As a medical imaging provider, Mayfair Diagnostics specializes in providing our patients with the very best imaging experience. This includes answering our patients’ questions. Below are some common breast screening questions and our answers.
Mammography is a type of X-ray exam that takes an image of the inside of the breasts – called a mammogram. It provides a detailed look at the internal structure of breast tissue in both men and women and can reveal changes that are too small for you or your doctor to feel. All Mayfair Diagnostics’ mammography clinics use technology that provides traditional 2D images of the breast, as well as 3D images of the breast that can then be viewed in slices (tomosynthesis). This provides a greater level of detail and a clearer view of the breast tissue with a very small dose of radiation.
Breast cancer will affect one in eight women in Canada, but if you find it early, there are more ways to treat it and the chances are better you will survive it. The best way to detect breast cancer early is by having regular screening mammograms. Having a mammogram every year, or every two years (based on your risk factors), makes it easier for a radiologist to compare your images and see changes or areas of concern. If you wait until you feel pain or notice something different about your breasts, the breast cancer might be bigger and harder to fight.
Mayfair Diagnostics recommends that you have a mammogram every year from age 40 to 49. After that we recommend a mammogram every two years from age 50 to 75, unless you have pain or concerns with your breasts, or if you have spoken with your doctor and your medical history suggests a mammogram each year is beneficial. As part of the Alberta Breast Screening program, women 50 years and older don’t need a referral from a doctor to have a screening mammogram. After age 75, screening frequency will depend on your medical history and should be discussed with your doctor. It’s also important to be aware of your breasts and report any changes in their look and feel, such as pain, lumps, or nipple discharge, to your doctor.
The exposure to radiation from mammography is similar to standard X-rays, equivalent to a chest X-ray, but the associated risk is still small. For example, the radiation levels involved are comparable to the exposure from the earth’s natural background radiation from living in Calgary over six months. In most cases, the benefits of a mammogram, such as the early detection of a serious illness, outweigh the small increased risk from radiation exposure.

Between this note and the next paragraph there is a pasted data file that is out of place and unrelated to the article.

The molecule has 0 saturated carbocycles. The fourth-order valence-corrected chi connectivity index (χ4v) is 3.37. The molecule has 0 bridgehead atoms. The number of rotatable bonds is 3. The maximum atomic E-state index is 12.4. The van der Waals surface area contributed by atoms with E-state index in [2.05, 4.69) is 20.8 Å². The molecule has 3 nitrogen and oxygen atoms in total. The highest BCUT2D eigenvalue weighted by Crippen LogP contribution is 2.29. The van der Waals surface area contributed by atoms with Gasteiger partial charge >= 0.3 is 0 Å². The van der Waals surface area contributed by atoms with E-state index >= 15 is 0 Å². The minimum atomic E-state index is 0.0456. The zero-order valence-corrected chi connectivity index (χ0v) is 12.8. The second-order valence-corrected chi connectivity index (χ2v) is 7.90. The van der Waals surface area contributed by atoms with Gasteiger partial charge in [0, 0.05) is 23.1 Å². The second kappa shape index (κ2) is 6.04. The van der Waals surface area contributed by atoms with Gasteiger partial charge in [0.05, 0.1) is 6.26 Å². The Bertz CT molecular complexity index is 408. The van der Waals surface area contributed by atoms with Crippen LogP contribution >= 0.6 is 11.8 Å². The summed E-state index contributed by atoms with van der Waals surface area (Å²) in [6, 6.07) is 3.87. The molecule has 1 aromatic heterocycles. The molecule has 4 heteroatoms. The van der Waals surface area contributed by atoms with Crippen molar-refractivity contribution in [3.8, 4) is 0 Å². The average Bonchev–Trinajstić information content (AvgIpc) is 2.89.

During a mammogram, two X-ray plate surfaces slowly move together, compressing the breast for a short time. This compression is necessary to get the clearest image of breast tissue using the least amount of radiation. Everyone’s pain threshold is different, but there may some discomfort during the very short interval when the breast tissue is being compressed.
Mayfair Diagnostic also uses the latest mammography technology – the GE Senographe Pristina Dueta mammography system – at four Calgary locations. This system is designed to increase patient comfort and reduce anxiety. With Pristina the patient is offered the option to use a handheld wireless remote control – called patient-assisted compression – to adjust the level of compression to what’s comfortable for her, under the guidance of a technologist. This is important because the more relaxed the patient, the easier it is to position and compress the breast, resulting in less radiation from the X-rays and a clearer image. A positive experience also makes patients more likely to return for regular screening, which is the most effective way to catch breast cancer early.
Screening is different from diagnostic medical imaging. A diagnostic mammogram is performed when you have symptoms, to identify a cause, or if your doctor has discovered an abnormality. For example, it might be ordered to investigate pain, lumps, or nipple discharge.
A screening mammogram, on the other hand, is performed to help detect diseases early, before they cause symptoms. Typically, a screening exam is performed at a regular interval, such as annually, to look for subtle changes in your breast tissue which may reflect an early cancer.
During a screening mammogram, four images are taken. Occasionally you may be asked to return for additional breast imaging, such as a diagnostic mammogram and/or diagnostic breast ultrasound. This is done to get a more detailed look at any areas of concern and ensure you have received a complete breast exam.
A diagnostic breast ultrasound uses high frequency sound waves to see the internal structure of your breast. It is often requested to investigate symptoms, like pain or lumps, or to examine a specific area of concern.
A diagnostic breast ultrasound or an automated breast ultrasound may be booked as a supplement to a screening mammography for patients with extremely dense breast tissue (Volpara D score) or patients who have a high risk factor for breast cancer (first-degree relative diagnosed with breast cancer) combined with heterogeneously dense breast tissue (Volpara C score).
Dense breast tissue is a clinical diagnosis that can only be assessed by mammography. Dense breasts have less fat and more glandular and connective tissue, which make a mammogram harder to read so smaller cancers may be hidden. Very dense breast tissue can also increase breast cancer risk. Using both ultrasound and X-ray technology (mammography) together helps provide a more complete picture of the dense breast tissue.